Hatto’s role in deciding which recordings to steal may never be known. I suspect she was an active accomplice. On the way up to Royston I had listened to an interview she gave to New Zealand radio in April 2006, two months before she died. It’s the one surviving interview and it was a revelation. With her rapid, high-pitched voice and tendency to break into a manic giggle, she sounded delightful.
After a few hours in the company of Barrington-Coupe, who was often convulsed with laughter, it was easy to imagine them listening to recordings together and picking out ones they liked almost in a spirit of levity. As the day wore on and we listened to one CD after another of recordings that Barrington-Coupe didn’t realise had been identified, I sensed how bereft of company he now felt after 50 years of marriage.
“We just loved each other,” he said. “There was a definite kind of telepathy between us. She used to say: ‘it wasn’t what I’ve got; it wasn’t what you’ve got: it’s what we’ve got’.” Together, they shared a deep knowledge of piano performance. In so far as the deception involved splicing together different recordings with musically satisfying results, it was a genuinely creative enterprise. Quite possibly, the fraud started as a game that took on a life of its own and brought an isolated, childless couple into contact with a world of critics and collectors who could be simultaneously befriended and mocked for their gullibility. “I don’t think you’ll find me gumming up the motorway with these”, Joyce Hatto wrote to the critic Christopher Howell, about her purloined (and outrageously speeded up) performances of the “Transcendental Etudes”. It’s tempting to conclude that the mockery of a musical and critical establishment that had shunned them both must have been one of the fraud’s most satisfying results.
When I suggested this to Barrington-Coupe, he for once looked me directly in the eye. “That’s what I intended to do. That’s what I intended to do. And that’s what she intended to do€¦But she intended to do it with her own playing,” he added ruefully.
Of all the critics to have been fooled by Hatto none was more eminent than Bryce Morrison, a celebrated teacher, writer and broadcaster. An elegant stylist, with an encyclopedic knowledge of piano performance, Morrison has distilled the elusive genius of the great pianists in memorable prose. After Hatto died, Morrison was frequently visited by Barrington-Coupe, who bore handfuls of CDs and gifts of homemade jam. “Doubting Thomases, of which there are apparently many, may well wonder how Joyce Hatto achieved such unalloyed mastery and musicianship when tragically beset by ill health,” Morrison wrote in a series of reviews designed to mark her achievement. “But others will surely celebrate an awe-inspiring triumph of mind over matter, of the indomitable nature of the human spirit.” In Liszt, “her warmth, affection, ease and humanity strike you at every turn”; in Messiaen, he lauded “her very recognisable strength of character and personality”; in Mozart “Hatto trumps all the aces€¦above all, her warmth and humanity shine through page after page.”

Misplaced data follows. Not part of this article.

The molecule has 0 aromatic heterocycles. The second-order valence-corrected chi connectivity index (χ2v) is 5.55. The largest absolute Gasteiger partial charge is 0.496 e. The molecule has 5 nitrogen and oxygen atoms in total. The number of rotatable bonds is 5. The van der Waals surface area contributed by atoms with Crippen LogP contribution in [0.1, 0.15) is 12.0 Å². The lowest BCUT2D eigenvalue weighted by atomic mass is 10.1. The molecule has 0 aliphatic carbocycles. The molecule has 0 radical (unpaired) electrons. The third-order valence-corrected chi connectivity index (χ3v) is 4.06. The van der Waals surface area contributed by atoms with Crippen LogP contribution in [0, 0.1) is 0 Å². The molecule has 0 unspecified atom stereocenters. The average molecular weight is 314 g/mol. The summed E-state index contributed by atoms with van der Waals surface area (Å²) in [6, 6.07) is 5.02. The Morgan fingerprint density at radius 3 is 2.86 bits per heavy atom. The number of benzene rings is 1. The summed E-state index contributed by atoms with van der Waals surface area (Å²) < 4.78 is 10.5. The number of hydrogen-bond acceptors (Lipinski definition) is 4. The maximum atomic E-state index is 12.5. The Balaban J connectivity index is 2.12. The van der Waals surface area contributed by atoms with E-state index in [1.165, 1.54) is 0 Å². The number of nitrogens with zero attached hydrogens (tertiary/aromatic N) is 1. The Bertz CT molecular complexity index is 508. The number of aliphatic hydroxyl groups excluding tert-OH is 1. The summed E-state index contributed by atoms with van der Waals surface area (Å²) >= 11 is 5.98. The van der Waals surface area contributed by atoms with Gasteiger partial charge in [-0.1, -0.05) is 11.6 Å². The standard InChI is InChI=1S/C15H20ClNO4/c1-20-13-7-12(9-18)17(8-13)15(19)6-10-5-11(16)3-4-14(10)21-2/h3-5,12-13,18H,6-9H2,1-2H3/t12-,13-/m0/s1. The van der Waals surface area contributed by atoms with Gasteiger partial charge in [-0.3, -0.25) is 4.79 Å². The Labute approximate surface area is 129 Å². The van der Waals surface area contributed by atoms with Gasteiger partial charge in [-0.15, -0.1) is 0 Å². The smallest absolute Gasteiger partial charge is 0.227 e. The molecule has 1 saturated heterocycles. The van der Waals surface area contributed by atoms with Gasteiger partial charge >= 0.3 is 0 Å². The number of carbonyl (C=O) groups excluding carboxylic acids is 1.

I was curious to know how Morrison looked back on this catalogue of error and asked him if felt he should have known better. “No, I don’t,” he told me. “I entirely disagree. I’d tell you if I did. I don’t see any reason why I should know better. I’m not a cynic. I’m not. I had no evidence at the time it wasn’t genuine. I think you are as a critic as objective as possible: thank God one’s a human being. You are influenced by story. By someone’s appearance. But if you’re suggesting I was having my arm twisted by an extra-mural agenda, it is not true at all. I believe one has got to have a very strong sense of human empathy.”
Yet Morrison’s empathy for Hatto had surely warped his critical judgment. Several years ago his verdict on Yefim Bronfman’s recording of Rachmaninov’s Third Piano Concerto was that “the pianist operates at too low a voltage, he lacks the sort of angst and urgency which has endeared Rachmaninov to millions.” Reviewing the same recording in its Hatto incarnation--it was one of the few that had not been tampered with--he declared it “among the finest on record€¦above all, everything is vitally alive and freshly considered.” He went on to praise the soloist’s “clarity and verve that will astonish even this concerto’s most seasoned listeners.”
But which of these verdicts was the more credible? I wanted an answer to a question that had fascinated me from the outset: were the performers he chose a collection of brilliant, overlooked artists? If so, Barrington-Coupe had perhaps performed a valuable service to listeners, however perversely, as an impresario of under-recognised talent.
The collectors I spoke to did not see it that way. Caine Alder, a 73-year-old retired piano teacher from Salt Lake City, bought the entire Hatto discography. After the scandal broke he got rid of the lot. “There’s no doubt that who you have pictured in your mind when you’re listening is a big factor,” he said. “I can hear about five notes played by Horowitz and I know who it is. Rubinstein has his own personality. So this is a big part of my listening. So suddenly I have a hundred CDs and I don’t know who the hell’s playing them. It’s a mish-mash.”